Jeep said in a statement Wednesday that it pulled a controversial Super Bowl ad featuring Bruce Springsteen from the brand’s social channels, following news that the rocker was charged with drunken driving in his native state of New Jersey several months ago.
Springsteen, 71, was arrested in Gateway National Recreation Area and charged with driving while intoxicated, reckless driving and consuming alcohol in a closed area, according to a statement from Daphne Yun, a spokeswoman for the National Park Service. The New York Times reported that the singer — whom Yun noted was “cooperative throughout the process” — will face federal charges because the arrest took place in Gateway National Recreation Area, a national park.
“It would be inappropriate for us to comment on the details of a matter we have only read about and we cannot substantiate,” a spokesperson for Jeep said in the brand’s statement. “But it’s also right that we pause our Big Game commercial until the actual facts can be established. Its message of community and unity is as relevant as ever. As is the message that drinking and driving can never be condoned.”
According to documents related to Springsteen’s arrest, an officer approached the rock star on Nov. 14 after observing him “consume a shot of Patron tequila and then get on his motorcycle and start the engine.” The report states that “Springsteen claimed that he had two shots” within a 20-minute time span and that the musician “smelt strongly of alcohol coming off his person and had glassy eyes.”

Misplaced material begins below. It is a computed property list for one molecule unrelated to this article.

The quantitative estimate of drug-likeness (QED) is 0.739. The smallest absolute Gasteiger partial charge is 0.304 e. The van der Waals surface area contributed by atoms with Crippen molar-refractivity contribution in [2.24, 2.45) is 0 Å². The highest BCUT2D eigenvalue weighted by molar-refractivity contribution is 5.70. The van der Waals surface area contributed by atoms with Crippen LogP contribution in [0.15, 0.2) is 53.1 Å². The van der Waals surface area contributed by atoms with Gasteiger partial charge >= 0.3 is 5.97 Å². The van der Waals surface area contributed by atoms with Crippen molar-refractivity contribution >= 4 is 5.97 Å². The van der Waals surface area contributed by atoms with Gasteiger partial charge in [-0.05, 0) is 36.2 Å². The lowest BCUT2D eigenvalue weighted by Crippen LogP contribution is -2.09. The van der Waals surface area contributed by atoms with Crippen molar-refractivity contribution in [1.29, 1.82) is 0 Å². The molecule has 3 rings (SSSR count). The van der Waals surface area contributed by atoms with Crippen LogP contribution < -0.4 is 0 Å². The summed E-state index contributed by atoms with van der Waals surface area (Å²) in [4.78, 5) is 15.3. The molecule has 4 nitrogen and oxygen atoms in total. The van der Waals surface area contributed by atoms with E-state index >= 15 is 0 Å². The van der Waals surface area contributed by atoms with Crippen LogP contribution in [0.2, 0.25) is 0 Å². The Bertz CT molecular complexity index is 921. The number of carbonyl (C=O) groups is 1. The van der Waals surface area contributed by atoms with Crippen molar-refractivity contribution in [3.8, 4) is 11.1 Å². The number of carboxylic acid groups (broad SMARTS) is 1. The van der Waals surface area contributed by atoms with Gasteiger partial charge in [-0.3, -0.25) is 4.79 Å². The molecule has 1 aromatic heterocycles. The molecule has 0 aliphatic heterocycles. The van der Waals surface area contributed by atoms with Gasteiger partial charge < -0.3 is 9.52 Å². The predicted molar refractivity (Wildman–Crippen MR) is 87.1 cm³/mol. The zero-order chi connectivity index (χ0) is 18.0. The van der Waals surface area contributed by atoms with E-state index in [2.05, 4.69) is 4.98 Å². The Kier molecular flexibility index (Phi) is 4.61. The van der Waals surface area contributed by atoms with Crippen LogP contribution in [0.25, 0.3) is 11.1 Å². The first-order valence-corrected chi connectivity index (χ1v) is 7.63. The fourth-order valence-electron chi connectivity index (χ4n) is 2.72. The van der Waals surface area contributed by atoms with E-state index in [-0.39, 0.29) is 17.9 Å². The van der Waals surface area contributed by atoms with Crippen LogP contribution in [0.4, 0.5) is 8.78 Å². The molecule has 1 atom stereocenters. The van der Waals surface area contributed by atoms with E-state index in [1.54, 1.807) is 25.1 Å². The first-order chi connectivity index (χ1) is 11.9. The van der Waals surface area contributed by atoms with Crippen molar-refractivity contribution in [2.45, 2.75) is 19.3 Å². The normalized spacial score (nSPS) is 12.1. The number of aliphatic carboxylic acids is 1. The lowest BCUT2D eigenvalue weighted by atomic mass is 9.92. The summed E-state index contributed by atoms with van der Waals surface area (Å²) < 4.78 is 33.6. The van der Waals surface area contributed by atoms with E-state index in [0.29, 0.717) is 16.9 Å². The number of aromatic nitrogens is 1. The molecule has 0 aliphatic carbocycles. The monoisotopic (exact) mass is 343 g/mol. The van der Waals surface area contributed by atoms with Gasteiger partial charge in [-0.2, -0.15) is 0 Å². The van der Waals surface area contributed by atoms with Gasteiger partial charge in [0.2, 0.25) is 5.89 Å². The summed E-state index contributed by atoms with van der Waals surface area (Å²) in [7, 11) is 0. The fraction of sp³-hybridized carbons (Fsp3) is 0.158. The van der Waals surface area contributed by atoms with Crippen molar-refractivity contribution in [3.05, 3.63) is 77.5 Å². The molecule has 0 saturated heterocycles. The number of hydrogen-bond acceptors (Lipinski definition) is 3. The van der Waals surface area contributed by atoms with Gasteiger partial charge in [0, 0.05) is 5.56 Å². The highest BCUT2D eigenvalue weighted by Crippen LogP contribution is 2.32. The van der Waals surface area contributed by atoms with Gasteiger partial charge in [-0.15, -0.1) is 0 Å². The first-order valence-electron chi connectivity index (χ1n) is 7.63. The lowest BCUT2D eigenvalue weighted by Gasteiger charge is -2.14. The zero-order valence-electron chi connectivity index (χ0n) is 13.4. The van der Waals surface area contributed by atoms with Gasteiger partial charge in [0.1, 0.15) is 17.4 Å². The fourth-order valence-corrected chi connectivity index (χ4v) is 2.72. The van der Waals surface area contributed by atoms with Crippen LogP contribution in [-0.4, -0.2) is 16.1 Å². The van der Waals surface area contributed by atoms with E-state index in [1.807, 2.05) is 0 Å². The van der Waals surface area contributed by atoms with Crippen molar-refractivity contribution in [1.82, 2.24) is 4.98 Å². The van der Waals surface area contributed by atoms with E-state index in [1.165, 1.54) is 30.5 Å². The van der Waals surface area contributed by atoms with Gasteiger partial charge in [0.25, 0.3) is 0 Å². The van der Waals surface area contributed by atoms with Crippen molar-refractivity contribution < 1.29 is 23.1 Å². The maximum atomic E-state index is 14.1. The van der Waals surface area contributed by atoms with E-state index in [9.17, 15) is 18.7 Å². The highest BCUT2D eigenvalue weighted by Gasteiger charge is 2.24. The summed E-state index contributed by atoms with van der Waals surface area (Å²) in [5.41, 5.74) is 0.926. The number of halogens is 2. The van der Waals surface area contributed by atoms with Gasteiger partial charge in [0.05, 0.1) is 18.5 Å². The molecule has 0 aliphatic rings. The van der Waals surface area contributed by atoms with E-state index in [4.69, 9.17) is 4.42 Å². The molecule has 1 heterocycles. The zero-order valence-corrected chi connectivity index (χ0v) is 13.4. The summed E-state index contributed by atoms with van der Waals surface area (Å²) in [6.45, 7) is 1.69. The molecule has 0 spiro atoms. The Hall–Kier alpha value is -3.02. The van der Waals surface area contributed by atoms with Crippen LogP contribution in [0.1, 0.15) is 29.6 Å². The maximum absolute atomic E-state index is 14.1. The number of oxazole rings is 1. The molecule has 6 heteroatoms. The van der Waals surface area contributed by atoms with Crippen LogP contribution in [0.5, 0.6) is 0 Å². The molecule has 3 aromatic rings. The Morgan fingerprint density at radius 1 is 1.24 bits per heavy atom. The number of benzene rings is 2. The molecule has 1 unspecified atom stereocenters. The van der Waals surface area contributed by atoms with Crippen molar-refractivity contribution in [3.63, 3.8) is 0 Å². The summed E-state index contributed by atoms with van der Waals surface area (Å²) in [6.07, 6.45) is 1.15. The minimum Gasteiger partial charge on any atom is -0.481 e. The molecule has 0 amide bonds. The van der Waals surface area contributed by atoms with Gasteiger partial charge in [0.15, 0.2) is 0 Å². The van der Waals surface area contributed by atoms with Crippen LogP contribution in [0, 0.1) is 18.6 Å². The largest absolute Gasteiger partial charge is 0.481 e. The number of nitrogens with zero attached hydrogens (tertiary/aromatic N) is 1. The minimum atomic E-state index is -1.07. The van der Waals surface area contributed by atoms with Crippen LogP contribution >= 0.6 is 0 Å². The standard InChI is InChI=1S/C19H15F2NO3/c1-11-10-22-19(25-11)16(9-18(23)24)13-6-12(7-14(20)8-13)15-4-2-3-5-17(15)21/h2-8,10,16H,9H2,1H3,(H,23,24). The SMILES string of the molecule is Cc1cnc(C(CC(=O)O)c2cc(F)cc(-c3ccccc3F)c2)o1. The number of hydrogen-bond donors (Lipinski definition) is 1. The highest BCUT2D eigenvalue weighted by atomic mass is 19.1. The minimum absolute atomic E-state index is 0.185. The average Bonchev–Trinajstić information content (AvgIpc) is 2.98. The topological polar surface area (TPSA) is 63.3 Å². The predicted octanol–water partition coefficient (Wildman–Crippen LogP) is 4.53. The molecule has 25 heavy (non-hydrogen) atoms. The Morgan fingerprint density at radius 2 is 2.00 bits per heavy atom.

The musician, who refused a preliminary breath test according to the document, was asked to complete several field sobriety tests. The officer statement recalls Springsteen “visibly swaying back and forth” when the officer observed his eyes, and taking “45 total steps instead of the instructed 18” during what’s known as a walk and turn test.
Jeep’s Super Bowl commercial, which has been removed from YouTube and Twitter, was widely panned after it aired Sunday, featuring Springsteen behind the wheel of an iconic Jeep model. “There’s a chapel in Kansas standing on the exact center of the Lower 48. It never closes,” the musician says in the commercial. “All are more than welcome to come meet here: in the middle.”
The ad came as a surprise to many as Springsteen has not been known to promote commercial brands during his multidecade career; he reportedly turned down a lucrative offer from Chrysler in the ’80s. Variety reported that Springsteen only agreed to do his first ad — following years of pitches by executives at Stellantis, Jeep’s parent company — this year. In addition to appearing in the commercial, Springsteen scored the ad with collaborator Ron Aniello.
Washington Post pop music critic Chris Richards was among those lambasting the Boss’s decision. “Despite the healing sound of his voice, Springsteen is ultimately preaching reconciliation without reckoning — which after January’s Capitol siege is no longer an acceptable path toward progress,” Richards wrote.
This post has been updated.
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